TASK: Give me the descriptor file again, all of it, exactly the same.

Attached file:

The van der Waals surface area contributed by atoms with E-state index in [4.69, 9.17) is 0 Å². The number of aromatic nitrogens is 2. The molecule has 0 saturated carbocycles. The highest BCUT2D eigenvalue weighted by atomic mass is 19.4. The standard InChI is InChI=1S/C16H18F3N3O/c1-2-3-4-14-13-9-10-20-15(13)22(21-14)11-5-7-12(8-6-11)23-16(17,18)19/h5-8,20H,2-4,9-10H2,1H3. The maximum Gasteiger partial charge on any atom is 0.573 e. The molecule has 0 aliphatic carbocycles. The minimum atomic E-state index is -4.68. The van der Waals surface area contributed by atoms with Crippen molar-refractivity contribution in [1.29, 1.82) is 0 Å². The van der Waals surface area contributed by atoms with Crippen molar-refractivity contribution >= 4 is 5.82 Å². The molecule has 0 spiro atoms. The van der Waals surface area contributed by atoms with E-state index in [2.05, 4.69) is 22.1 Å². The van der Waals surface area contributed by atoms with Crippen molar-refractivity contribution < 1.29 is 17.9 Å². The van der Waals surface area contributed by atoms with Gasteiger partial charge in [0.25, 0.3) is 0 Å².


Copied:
The van der Waals surface area contributed by atoms with E-state index in [4.69, 9.17) is 0 Å². The number of aromatic nitrogens is 2. The molecule has 0 saturated carbocycles. The highest BCUT2D eigenvalue weighted by atomic mass is 19.4. The standard InChI is InChI=1S/C16H18F3N3O/c1-2-3-4-14-13-9-10-20-15(13)22(21-14)11-5-7-12(8-6-11)23-16(17,18)19/h5-8,20H,2-4,9-10H2,1H3. The maximum Gasteiger partial charge on any atom is 0.573 e. The molecule has 0 aliphatic carbocycles. The minimum atomic E-state index is -4.68. The van der Waals surface area contributed by atoms with Crippen molar-refractivity contribution in [1.29, 1.82) is 0 Å². The van der Waals surface area contributed by atoms with Crippen molar-refractivity contribution >= 4 is 5.82 Å². The molecule has 0 spiro atoms. The van der Waals surface area contributed by atoms with E-state index in [2.05, 4.69) is 22.1 Å². The van der Waals surface area contributed by atoms with Crippen molar-refractivity contribution < 1.29 is 17.9 Å². The van der Waals surface area contributed by atoms with Gasteiger partial charge in [0.25, 0.3) is 0 Å².